That's the question I've set out to answer, by looking at how the nationwide drive for efficiency savings is playing out in Leicester.

The trust which runs the city's three hospitals had chalked up an overspend of £8m in July.

Since then, the deficit has gone up to £13m. But managers believe they are now turning the corner.

Management consultants have been brought in to give advice - this will result in a bill of around £500,000.

The trust says the price is worth paying, because the consultants are helping with future plans, as well as the recent problems.

Like everywhere else in the NHS, staff are finding ways of doing their work more efficiently.

Closing theatres

There are 46 operating theatres in Leicester - but that number will reduce to 36 in the next three years. Eleven jobs have already gone.

The appropriately numbered Theatre Zero was the first to close last month.

Community pharmacists want to continue carrying out health checks

Equipment is still in the room, so it could be pressed into action if needed, but currently the only activity is the drone of the ventilation system.

Incredibly, closing the theatre has not resulted in fewer operations being performed. That's because surgery now starts on time.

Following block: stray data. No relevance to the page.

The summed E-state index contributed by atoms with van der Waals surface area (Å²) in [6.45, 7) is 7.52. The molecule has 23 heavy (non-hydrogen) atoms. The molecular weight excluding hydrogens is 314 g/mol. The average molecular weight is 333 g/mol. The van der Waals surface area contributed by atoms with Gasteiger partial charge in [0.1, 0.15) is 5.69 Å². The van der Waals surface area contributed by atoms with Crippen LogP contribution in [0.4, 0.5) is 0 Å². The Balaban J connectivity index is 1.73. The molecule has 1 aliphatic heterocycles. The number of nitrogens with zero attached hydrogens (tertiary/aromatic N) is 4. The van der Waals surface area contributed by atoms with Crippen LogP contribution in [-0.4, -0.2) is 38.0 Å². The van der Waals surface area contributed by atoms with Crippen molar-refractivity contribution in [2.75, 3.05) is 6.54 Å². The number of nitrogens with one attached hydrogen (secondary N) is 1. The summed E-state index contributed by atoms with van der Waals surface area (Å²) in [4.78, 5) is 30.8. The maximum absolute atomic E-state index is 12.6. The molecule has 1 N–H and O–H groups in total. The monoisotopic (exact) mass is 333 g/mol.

The nursing leader behind the project, Elaine Ryan, explained: "Everybody used to have a different view on what the start time should be.

"Now we send for all the patients at 8am for the first list at 8.30am, and we send for the afternoon patients at 1pm for a 1.30pm start."

Another innovation has been DOSA - the Day Of Surgery Admissions area.

This is a peaceful room with individual bays, where patients are brought in a good time before surgery.

Again, valuable operating time has been made more efficient - because of cutting delays in waiting for porters to fetch patients.

Leicester's cardiology services are based at Glenfield Hospital, in a leafy area on the edge of the city.

Dr Doug Skehan said: "We have discovered that we have to do better in the way we code our activity. It's as simple as knowing that we send out the right bills.

"Many of our staff - including doctors and nurses - have not understood the true cost of healthcare as well as they might."

Delayed bid

Leicester's application for foundation trust status, which gives hospitals more financial freedom, is being delayed by up to a year.

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Let's devise a system and stick with it, because we know we can save tons of money.”

End Quote Mukesh Lad Community pharmacist The trust's chief executive, Malcolm Lowe-Lauri, is cautiously optimistic that the finances will balance by next April.

He said: "This is going to bite hard. It's a challenging period.

"But this is where you earn your corn - by delivering on behalf of the patient and the staff, but ultimately also the taxpayer who is forking out for the health service every year."

Big decisions are being made in primary care too, as structures reorganise and GPs prepare to take on more responsibility for commissioning decisions.